An Empirical Evaluation of the Assimilation of Industry-Specific Data Standards Using Firm-Level and Community-Level Constructs

An Empirical Evaluation of the Assimilation of Industry-Specific Data Standards Using Firm-Level and Community-Level Constructs

Rubén A. Mendoza (Saint Joseph’s University, USA) and T. Ravichandran (Rensselaer Polytechnic Institute, USA)
DOI: 10.4018/978-1-4666-1761-2.ch017
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Abstract

Vertical standards focus on industry-specific product and service descriptions, and are generally implemented using the eXtensible Markup Language (XML). Vertical standards are complex technologies with an organizational adoption locus but subject to inter-organizational dependence and network effects. Understanding the assimilation process for vertical standards requires that both firm and industry-level effects be considered simultaneously. In this paper, the authors develop and evaluate a two-level model of organizational assimilation that includes both firm and industry-level effects. The study was conducted in collaboration with OASIS, a leading cross-industry standards-development organization (SDO), and with ACORD, the principal SDO for the insurance and financial services industries. Results confirm the usefulness of incorporating firm-level and community-level constructs in the study of complex networked technologies. Specifically, the authors’ re-conceptualization of the classical DoI concepts of relative advantage and complexity are shown to be appropriate and significant in predicting vertical standards assimilation. Additionally, community-level constructs such as orphaning risk and standard legitimation are also shown to be important predictors of assimilation.
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Introduction

Vertical standards are specifications that focus on industry-specific product and service descriptions, data structures, definitions, and formats, and that formalize and codify business processes for participating organizations (Markus et al., 2003). Researchers have begun to acknowledge their uniqueness and to integrate various applicable research streams to the study of their development, adoption, diffusion, assimilation, and value across industries. Vertical standards are often implemented via the eXtensible Markup Language (XML), play a critical role in inter-organizational data-sharing (Hills, 2000; Lim & Wen, 2002), and are expected to yield more influence than any previous inter-organizational system (Wareham et al. 2005). The emerging body of literature focusing on vertical standards uses concepts of classical diffusion of innovations theory (DoI; Rogers, 1983), augmented with ideas from various other theoretical streams. DoI theory focuses on relatively simple technologies subject to voluntary binary adoption by individual users. However, vertical standards are complex technologies with an organizational adoption locus and subject to inter-organizational dependence (Fichman, 1992; Lyytinen & Damsgaard, 2001). Understanding the nature of the assimilation process for vertical standards requires the consideration of industry-level effects, along with factors shown to predict organizational adoption and diffusion of technology-based innovations.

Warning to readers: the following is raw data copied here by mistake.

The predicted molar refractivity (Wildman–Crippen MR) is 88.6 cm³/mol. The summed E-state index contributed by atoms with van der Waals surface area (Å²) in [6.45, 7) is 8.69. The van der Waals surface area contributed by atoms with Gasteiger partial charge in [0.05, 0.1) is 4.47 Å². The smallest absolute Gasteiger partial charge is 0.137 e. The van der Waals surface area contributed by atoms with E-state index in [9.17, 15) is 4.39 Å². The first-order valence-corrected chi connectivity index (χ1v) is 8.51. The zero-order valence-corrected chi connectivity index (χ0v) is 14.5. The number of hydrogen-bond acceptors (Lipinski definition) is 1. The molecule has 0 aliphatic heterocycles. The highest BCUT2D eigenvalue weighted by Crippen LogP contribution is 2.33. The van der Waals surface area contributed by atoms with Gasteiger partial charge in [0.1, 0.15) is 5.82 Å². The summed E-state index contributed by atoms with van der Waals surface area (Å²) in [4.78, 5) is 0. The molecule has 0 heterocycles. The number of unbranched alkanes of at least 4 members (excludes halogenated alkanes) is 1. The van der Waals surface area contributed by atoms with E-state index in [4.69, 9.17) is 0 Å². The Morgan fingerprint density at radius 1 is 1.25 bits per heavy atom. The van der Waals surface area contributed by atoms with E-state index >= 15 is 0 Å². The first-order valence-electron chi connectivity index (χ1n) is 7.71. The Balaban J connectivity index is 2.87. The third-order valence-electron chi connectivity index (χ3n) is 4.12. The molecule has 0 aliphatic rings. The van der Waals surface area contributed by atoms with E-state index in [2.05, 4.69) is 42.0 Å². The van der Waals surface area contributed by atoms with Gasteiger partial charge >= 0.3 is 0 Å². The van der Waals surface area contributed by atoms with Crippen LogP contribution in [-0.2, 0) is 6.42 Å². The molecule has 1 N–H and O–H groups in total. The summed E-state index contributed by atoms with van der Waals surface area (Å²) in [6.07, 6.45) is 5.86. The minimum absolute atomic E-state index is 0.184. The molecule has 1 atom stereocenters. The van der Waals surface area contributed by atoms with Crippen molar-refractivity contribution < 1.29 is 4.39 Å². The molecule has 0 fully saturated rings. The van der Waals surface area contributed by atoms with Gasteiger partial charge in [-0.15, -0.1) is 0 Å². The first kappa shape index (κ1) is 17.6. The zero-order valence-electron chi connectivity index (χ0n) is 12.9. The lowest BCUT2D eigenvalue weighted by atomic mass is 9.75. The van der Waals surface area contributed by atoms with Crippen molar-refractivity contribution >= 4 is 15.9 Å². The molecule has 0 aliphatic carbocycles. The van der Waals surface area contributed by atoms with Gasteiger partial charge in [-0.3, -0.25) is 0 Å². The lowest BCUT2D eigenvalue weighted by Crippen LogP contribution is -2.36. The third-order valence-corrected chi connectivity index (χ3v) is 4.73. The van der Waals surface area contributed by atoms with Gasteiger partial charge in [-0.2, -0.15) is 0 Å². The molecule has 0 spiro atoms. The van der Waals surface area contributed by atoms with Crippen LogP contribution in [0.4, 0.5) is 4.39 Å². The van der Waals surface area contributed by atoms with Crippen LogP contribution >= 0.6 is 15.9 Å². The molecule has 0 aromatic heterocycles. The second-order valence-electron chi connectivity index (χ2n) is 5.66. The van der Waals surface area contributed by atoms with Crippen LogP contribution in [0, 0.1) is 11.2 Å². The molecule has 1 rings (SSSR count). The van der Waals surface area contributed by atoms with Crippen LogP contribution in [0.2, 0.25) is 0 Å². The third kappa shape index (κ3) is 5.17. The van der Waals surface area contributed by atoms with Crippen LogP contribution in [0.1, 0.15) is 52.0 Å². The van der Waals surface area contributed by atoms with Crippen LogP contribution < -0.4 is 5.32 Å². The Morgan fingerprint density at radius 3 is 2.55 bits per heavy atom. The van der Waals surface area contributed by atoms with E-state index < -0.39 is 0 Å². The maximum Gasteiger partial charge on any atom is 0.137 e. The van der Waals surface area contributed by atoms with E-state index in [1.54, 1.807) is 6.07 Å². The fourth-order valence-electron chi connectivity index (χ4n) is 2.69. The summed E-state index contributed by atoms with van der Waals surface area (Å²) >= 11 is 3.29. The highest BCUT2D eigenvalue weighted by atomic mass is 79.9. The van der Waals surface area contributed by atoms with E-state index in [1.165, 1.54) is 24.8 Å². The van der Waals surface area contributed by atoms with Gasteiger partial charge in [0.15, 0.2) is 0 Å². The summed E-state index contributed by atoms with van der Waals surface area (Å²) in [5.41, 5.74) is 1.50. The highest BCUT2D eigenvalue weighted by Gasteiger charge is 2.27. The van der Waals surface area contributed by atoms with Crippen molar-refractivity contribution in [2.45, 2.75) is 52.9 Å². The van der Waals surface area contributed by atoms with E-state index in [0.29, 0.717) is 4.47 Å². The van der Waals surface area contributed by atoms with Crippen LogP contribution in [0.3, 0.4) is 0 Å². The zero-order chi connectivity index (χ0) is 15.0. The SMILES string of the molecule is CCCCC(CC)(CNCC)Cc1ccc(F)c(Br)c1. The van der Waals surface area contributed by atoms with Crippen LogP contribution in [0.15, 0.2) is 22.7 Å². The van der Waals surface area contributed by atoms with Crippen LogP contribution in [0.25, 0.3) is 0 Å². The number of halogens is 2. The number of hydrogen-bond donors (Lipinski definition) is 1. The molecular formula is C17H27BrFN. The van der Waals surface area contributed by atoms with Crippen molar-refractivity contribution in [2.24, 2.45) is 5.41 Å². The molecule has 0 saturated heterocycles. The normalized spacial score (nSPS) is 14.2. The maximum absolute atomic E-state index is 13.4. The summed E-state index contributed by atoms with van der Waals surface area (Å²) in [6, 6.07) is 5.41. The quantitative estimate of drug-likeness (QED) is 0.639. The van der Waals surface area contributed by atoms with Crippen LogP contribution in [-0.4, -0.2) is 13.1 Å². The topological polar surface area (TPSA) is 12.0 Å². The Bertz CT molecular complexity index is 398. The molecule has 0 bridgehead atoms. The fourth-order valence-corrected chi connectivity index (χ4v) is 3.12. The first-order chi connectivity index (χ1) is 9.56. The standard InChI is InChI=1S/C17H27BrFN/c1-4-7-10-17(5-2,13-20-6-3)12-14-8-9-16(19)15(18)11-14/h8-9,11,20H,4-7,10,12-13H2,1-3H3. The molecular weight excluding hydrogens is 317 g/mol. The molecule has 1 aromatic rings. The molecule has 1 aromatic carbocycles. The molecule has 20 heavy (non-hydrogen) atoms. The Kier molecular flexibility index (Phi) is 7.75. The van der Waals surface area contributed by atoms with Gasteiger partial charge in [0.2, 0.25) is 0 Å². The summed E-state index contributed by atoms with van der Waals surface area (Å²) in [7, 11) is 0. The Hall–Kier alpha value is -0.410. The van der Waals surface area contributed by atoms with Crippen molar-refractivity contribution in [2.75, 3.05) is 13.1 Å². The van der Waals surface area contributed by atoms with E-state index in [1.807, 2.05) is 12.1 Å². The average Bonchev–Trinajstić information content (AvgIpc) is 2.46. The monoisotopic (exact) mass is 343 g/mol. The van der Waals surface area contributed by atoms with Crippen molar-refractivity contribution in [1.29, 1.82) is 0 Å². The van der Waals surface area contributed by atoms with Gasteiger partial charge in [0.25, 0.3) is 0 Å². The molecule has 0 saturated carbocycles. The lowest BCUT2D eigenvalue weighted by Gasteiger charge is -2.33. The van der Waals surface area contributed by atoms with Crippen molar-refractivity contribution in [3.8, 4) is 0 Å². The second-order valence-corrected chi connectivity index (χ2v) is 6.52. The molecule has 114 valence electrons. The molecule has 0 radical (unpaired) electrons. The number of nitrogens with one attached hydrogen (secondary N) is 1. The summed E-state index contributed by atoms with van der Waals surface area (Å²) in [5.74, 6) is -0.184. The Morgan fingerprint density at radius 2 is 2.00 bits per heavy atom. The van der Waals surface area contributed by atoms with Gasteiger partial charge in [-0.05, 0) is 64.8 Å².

Our research adds to our understanding of the vertical standards assimilation phenomenon by proposing and evaluating a two-level model of organizational assimilation based on both firm- and community-level effects. The model uses the three firm-level DoI concepts most consistently found to be significant in predicting technological adoption and diffusion (Premkumar et al., 1997; Tornatzky & Klein, 1982). At the community level, assimilation of complex networked technologies has been shown to be subject to network externalities (Wigand et al., 2005), which help technologies achieve the point of critical mass (Markus, 1987) at which a dominant platform emerges in a market. Network externalities have been shown to affect technology assimilation in various industries (Au & Kauffman, 2001; Kauffman et al., 2000). Thus, our model uses the concept of network externalities to develop the two community-level constructs labeled orphaning risk and standard legitimation.

To our knowledge, this is the first large-scale empirical study of organizational assimilation of vertical standards. The study was conducted with the ongoing collaboration of OASIS, a leading cross-industry standards-development organization (SDO), and of ACORD, the principal SDO for the insurance and financial services industries. Additionally, it is the first attempt to operationalize and measure the concepts of technology orphaning risk and standard legitimation as they relate to information technology (IT) assimilation. As previous research suggests, the changes with greatest longevity and impact will not be those inherent to the technology itself, but the behavioral changes the technology enables on a mass scale (Evans & Wurster, 1997). Understanding the factors that motivate the adoption and diffusion of vertical standards is critical to the understanding of any likely structural changes across industries.

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